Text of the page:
Published on: Oct 19, 2015
Dr. Arthur A. Pilla, Bioelectrochemist Who Invented First Electromagnetic Bone Growth Stimulator, Dies at 80
Dr. Arthur A. Pilla, Ph.D., an internationally recognized authority on non-invasive electrotherapeutics and the inventor of the first bone-growth electromagnetic stimulator device cleared by the FDA, died on October 7, 2015. He was 80 years old. Dr. Pilla conducted pioneering research in electromagnetic field (EMF) effects on living tissue and developed and was awarded 16 patents and has 21 patents pending in EMF therapeutics. He was Founder or Co-Founder of several EMF companies, including Ivivi Technologies and Electrobiology, Inc. and served on several Medical Advisory Boards of various companies using EMF due to his expertise and regulatory experience.
Dr. Pilla was a long-time Bergen County, NJ resident and received his undergraduate degree in Chemistry from St. Joseph's College (1958), his Master of Science in Physical Chemistry from the University of Pennsylvania (1961) and his Ph.D., magna cum laude, in Electrochemistry from the University of Paris, France (1965).
He was a Professor of Biomedical Engineering at Columbia University, NY and Professor Emeritus of Orthopedic Research in the Department of Orthopedics at Mount Sinai School of Medicine, NY. He served as Director of Orthopedic Research at Mount Sinai School of Medicine and created and taught the first graduate course in Bioelectrochemistry in the United States at Columbia University in 1973.
Arthur Pilla’s early studies led to pioneering publications on models and experimental methods for the study of fast electrochemical relaxation processes at porous electrodes for fuel cell and other energy applications. He commenced studies of the bioeffects of weak magnetic and electric fields in 1969, and by 1972 had created the electrochemical information transfer model (ECM) to predict and quantify the bioeffects of non-thermal electromagnetic fields (EMF). This led to the first PEMF clinical trials on non-union bone fractures (1977), which resulted in the first FDA-cleared electromagnetic bone growth stimulator device, and eventually to the Co-Creation of Electrobiology, Inc.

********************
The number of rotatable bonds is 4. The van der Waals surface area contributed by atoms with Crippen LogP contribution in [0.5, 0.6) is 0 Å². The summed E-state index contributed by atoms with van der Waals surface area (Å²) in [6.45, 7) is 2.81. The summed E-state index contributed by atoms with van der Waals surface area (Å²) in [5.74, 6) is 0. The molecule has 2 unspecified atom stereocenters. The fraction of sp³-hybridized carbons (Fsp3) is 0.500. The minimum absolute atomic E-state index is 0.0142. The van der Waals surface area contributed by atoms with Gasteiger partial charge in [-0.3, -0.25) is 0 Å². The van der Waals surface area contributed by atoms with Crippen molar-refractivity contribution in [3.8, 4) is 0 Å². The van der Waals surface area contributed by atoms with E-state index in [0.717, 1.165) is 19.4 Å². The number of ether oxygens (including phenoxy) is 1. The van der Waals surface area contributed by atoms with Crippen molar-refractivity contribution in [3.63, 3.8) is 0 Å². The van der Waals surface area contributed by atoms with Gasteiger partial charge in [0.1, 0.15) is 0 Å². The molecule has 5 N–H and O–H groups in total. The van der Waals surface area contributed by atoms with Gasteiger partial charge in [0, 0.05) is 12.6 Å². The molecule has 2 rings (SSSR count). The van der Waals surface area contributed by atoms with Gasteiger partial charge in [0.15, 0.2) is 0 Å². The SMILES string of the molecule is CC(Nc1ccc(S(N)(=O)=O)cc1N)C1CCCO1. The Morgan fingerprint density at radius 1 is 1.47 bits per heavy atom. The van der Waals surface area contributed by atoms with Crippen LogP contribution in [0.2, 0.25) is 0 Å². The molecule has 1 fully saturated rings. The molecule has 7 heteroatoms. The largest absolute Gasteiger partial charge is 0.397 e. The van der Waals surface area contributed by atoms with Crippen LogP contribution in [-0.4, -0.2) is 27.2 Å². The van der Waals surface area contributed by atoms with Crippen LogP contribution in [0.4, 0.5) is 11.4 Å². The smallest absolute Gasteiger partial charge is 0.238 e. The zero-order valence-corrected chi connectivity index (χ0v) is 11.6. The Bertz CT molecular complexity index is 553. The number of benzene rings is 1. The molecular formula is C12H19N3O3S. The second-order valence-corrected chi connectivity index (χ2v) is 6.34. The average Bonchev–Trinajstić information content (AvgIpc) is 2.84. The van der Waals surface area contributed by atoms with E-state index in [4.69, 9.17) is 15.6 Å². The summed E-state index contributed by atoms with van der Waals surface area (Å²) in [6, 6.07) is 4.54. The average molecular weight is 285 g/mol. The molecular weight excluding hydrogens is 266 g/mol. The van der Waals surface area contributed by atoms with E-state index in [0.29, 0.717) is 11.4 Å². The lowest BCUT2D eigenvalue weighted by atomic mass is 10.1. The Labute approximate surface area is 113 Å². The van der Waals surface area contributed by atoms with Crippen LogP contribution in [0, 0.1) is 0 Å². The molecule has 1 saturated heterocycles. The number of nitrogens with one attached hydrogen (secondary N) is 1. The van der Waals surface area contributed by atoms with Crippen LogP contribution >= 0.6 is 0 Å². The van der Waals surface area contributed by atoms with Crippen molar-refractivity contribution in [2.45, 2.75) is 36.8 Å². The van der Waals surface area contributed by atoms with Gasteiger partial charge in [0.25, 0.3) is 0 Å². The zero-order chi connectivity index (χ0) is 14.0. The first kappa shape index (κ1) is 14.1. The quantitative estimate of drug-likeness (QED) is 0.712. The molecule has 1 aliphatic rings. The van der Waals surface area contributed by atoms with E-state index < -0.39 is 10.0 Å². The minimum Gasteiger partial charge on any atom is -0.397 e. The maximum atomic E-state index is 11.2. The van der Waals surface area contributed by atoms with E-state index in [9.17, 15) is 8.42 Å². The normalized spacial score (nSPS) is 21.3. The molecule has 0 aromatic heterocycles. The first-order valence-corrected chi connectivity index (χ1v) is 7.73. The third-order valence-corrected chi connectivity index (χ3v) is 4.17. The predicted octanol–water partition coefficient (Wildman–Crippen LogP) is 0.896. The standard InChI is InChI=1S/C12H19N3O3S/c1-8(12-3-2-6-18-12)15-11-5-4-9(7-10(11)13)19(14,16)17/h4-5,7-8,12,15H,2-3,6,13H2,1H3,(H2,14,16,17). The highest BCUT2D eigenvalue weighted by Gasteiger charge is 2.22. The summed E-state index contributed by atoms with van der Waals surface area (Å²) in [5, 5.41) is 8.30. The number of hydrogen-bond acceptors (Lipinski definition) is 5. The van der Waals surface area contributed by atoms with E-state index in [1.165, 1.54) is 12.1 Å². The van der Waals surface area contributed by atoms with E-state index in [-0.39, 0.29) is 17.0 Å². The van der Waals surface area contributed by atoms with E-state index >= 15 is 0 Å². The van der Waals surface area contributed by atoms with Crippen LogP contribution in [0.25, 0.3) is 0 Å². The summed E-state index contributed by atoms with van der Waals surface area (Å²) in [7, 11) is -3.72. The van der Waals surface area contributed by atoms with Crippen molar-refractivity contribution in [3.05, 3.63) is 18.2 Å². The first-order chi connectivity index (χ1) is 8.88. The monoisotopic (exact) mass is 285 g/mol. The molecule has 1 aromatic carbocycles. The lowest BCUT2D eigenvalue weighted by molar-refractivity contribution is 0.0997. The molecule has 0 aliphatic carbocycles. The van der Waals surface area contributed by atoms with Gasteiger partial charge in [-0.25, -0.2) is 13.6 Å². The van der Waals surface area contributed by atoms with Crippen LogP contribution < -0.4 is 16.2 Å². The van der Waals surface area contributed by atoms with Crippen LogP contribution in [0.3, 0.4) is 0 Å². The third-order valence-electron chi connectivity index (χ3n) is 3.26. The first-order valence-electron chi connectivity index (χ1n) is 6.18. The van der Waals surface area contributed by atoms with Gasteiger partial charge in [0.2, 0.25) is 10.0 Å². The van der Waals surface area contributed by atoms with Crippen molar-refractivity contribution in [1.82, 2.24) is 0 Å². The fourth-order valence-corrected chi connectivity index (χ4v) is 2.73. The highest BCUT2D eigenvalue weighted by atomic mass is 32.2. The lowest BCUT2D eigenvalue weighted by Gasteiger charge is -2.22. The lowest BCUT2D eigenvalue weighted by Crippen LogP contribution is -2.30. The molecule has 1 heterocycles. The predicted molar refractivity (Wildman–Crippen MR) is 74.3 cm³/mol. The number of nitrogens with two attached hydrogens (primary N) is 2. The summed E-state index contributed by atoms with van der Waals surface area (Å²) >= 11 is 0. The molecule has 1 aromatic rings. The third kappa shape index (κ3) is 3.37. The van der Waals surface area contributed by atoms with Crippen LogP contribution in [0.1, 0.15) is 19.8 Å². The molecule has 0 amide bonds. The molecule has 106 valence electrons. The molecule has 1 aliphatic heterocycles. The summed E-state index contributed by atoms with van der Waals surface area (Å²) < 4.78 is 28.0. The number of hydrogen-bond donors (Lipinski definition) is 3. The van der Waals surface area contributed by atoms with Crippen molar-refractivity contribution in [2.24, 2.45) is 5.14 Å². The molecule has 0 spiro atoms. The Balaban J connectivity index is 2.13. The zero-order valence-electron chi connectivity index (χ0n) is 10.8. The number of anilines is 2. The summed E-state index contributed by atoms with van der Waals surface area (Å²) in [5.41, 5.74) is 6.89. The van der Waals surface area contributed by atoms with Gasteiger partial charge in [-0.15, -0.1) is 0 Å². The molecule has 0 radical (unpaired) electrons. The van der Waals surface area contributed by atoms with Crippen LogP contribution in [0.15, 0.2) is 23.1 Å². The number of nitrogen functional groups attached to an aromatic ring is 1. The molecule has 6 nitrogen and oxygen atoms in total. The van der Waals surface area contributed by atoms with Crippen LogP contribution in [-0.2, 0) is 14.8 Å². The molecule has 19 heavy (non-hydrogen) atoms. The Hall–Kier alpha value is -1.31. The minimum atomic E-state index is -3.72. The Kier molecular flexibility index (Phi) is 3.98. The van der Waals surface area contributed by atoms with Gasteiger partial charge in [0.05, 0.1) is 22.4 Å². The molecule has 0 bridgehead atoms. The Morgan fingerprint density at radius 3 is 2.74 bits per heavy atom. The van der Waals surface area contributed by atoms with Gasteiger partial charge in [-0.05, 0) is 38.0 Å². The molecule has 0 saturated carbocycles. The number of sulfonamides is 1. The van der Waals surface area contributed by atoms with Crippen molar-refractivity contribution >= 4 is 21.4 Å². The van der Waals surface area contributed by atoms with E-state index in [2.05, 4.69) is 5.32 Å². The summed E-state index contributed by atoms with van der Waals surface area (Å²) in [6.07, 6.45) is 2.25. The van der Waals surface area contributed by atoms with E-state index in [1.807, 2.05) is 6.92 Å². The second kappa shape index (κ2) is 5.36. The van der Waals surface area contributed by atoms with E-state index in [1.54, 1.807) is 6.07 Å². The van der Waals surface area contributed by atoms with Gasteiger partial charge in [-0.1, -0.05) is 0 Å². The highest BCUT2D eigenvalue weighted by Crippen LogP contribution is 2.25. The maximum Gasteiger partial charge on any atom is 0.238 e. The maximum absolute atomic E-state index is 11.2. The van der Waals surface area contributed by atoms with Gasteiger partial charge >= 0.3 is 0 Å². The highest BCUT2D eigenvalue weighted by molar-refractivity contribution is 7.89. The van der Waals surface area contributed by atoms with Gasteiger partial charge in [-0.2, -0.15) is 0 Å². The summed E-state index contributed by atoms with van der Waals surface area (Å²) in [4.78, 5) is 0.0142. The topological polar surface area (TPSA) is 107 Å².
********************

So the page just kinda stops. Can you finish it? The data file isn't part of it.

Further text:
Dr. Pilla's life-work has been in the bio-effects of pulsed electro magnetic fields (PEMF) and he continued to make progress in the understanding of the basic biophysical mechanisms involved in the bio-effects of electromagnetic signals. Dr. Pilla is the co-author of several professional books in Electrochemistry and Bioelectromagnetics and author or co-author of over 160 medical/scientific publications. He was a long-time member of the Bioelectromagnetics Society and has received national and international awards and honors in the fields of electrochemistry and bioelectromagnetics.
Dr. Pilla was an inspiration to countless graduate students, medical professionals and research scientists in many different areas of medicine and science. Enthusiastic about teaching the benefits and intricacies of the bioeffects of PEMF, he was a guest speaker of the Bio-Tech Club of Thomas Jefferson High School for Science & Technology in Alexandria, VA.
Dr. Pilla's colorful career also included several years as a Semi-Pro Sportscar Racer and decades as a National High Performance Driving Instructor of the Northern New Jersey Porsche Club Region. He raced in the 24 Hours of Daytona, the 12 hours of Sebring, as well as other Historic Sportscar Racing (HSR) races and taught countless students how to drive their cars safely around a racetrack.
Dr. Pilla was pre-deceased by his wife, Hilda Johanna Dekker Pilla. He is survived by his daughter, Astrid Pilla Tisseront, his son, Ryan A. Pilla and brother Kenneth Pilla, as well as his son and daughter-in-law and three grandchildren.